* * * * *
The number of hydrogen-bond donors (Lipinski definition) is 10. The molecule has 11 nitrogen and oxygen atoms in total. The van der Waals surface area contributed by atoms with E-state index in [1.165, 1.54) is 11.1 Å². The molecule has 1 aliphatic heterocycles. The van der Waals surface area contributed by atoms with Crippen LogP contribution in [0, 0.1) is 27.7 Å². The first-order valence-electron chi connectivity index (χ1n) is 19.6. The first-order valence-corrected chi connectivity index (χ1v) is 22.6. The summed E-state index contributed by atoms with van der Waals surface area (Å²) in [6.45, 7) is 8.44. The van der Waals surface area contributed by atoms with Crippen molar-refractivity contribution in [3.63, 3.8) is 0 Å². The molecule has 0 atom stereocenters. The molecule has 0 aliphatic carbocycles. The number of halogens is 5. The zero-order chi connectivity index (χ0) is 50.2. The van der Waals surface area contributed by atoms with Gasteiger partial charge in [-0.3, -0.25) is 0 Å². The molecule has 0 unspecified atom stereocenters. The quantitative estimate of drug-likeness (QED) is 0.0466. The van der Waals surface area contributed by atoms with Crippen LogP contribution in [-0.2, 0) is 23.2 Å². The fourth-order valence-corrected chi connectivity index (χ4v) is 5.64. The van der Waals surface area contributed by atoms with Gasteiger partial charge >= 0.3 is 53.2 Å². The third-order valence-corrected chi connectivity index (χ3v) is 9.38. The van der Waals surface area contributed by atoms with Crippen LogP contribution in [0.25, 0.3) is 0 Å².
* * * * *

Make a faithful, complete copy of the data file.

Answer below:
The number of hydrogen-bond donors (Lipinski definition) is 10. The molecule has 11 nitrogen and oxygen atoms in total. The van der Waals surface area contributed by atoms with E-state index in [1.165, 1.54) is 11.1 Å². The molecule has 1 aliphatic heterocycles. The van der Waals surface area contributed by atoms with Crippen LogP contribution in [0, 0.1) is 27.7 Å². The first-order valence-electron chi connectivity index (χ1n) is 19.6. The first-order valence-corrected chi connectivity index (χ1v) is 22.6. The summed E-state index contributed by atoms with van der Waals surface area (Å²) in [6.45, 7) is 8.44. The van der Waals surface area contributed by atoms with Crippen molar-refractivity contribution in [3.63, 3.8) is 0 Å². The molecule has 0 atom stereocenters. The molecule has 0 aliphatic carbocycles. The number of halogens is 5. The zero-order chi connectivity index (χ0) is 50.2. The van der Waals surface area contributed by atoms with Gasteiger partial charge in [-0.3, -0.25) is 0 Å². The molecule has 0 unspecified atom stereocenters. The quantitative estimate of drug-likeness (QED) is 0.0466. The van der Waals surface area contributed by atoms with Crippen LogP contribution in [-0.2, 0) is 23.2 Å². The fourth-order valence-corrected chi connectivity index (χ4v) is 5.64. The van der Waals surface area contributed by atoms with Gasteiger partial charge >= 0.3 is 53.2 Å². The third-order valence-corrected chi connectivity index (χ3v) is 9.38. The van der Waals surface area contributed by atoms with Crippen LogP contribution in [0.25, 0.3) is 0 Å².